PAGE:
We may have been heading into Winter Break, but Seabury Middle School students did not slow down one bit these last few weeks.
Our Classroom IS Our City!!
They first had the exciting opportunity to help guide and shape the development of Tacoma's downtown Theater District through an art project with Spaceworks. It started with a simple window installation for Spaceworks, in one of the windows of the old Woolworth's building downtown. Working as part of art class, students created a vision of Tacoma through cleverly designed cardboard buildings and other structures. But, it did not end there! Spaceworks approached the Seabury art teacher and asked for students to produce an even larger window display on Commerce street, which would be featured as part of First Night. Adding to the display meant that all of Seabury's students had the chance to be a part of creating the installation, adding to what the middle school already created. It was an awesome opportunity for our students to be part of creating an important art installation for our city. The display is part of the "Transform Plan" in which Tacoma is re-envisioning the Theater District and what it could become for our city.
Seabury Middle Schoolers spent one day with the students from the Lower School campus teaching them and guiding them as they created their own additions to the display. It was wonderful to see the older kids working with the young ones. Creativity was everywhere! The little ones came up with their ideas, and the big kids helped them cut and glue and otherwise put their vision into reality. Feel free to drop by Spaceworks at Commerce and 11th to check out the amazing project!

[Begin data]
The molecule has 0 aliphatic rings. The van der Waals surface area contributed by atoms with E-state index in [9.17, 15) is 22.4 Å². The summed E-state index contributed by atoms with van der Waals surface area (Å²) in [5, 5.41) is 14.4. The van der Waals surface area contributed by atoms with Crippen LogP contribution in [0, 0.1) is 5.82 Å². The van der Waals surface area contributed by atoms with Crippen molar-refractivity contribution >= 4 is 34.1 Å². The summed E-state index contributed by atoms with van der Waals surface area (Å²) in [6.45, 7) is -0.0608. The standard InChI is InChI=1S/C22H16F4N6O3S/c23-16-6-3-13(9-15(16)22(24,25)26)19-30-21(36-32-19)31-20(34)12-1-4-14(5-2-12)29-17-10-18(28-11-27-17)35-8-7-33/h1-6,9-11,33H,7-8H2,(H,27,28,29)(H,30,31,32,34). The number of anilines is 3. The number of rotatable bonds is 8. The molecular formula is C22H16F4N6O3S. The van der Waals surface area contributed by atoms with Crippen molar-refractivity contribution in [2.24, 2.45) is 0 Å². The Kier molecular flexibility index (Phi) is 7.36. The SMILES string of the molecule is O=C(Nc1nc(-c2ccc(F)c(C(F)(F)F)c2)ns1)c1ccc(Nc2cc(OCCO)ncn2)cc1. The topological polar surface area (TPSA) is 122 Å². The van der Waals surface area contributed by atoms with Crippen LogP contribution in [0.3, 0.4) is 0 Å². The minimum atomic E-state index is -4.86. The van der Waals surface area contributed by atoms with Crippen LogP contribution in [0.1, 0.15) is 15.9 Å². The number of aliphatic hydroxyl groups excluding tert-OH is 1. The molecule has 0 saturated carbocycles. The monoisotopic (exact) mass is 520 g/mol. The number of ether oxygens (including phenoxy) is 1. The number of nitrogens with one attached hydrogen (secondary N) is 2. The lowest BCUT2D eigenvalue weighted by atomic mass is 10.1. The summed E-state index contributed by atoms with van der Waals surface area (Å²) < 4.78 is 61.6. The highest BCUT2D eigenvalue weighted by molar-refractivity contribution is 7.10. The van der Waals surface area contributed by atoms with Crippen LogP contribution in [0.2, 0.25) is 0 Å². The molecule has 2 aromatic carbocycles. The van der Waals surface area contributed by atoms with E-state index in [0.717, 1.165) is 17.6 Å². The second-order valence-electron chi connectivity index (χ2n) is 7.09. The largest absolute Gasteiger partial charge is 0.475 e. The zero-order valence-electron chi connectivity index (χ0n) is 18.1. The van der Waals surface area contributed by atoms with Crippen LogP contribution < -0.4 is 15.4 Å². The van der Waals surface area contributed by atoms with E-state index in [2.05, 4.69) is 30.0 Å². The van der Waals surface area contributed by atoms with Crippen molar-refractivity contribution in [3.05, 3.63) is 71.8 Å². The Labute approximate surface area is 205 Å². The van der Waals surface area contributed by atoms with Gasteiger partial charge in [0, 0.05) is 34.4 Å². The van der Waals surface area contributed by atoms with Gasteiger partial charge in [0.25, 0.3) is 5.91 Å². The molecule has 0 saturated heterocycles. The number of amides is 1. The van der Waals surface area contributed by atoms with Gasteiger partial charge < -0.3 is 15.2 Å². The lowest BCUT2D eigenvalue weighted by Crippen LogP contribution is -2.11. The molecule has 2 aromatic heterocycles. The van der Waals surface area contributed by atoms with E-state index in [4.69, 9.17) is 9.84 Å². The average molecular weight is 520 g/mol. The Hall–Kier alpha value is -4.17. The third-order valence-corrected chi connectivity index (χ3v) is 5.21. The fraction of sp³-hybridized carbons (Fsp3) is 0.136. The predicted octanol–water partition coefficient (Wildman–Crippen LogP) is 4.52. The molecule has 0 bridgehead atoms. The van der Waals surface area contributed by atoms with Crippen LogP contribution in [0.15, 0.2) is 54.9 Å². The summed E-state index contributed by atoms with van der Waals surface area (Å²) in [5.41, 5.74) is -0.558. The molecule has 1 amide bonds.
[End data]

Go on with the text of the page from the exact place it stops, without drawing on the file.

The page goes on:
The City is our Classroom!!
Students from the Middle School also got the chance this week to visit the Karpeles Manuscript Museum in Tacoma. Just walking distance from our campus, the museum is one of multiple locations nationwide which house pretty much every important primary source document you could imagine. The Tacoma branch featured an exhibit on the atomic bomb, and students had the opportunity to view original documents detailing the dropping of the bomb, schematic drawings of the impact done by generals during the war, and even Einstein's famous letter of warning to President Roosevelt.
Other documents on display separate from the exhibit included a rough draft with notes of WWI's Treaty of Versaille and a page form the score of Puccini's Madame Butterfly. Various students made comments about how amazing it was to be surrounded by real history, which was especially relevant to our study of Modern War and Policy this school year.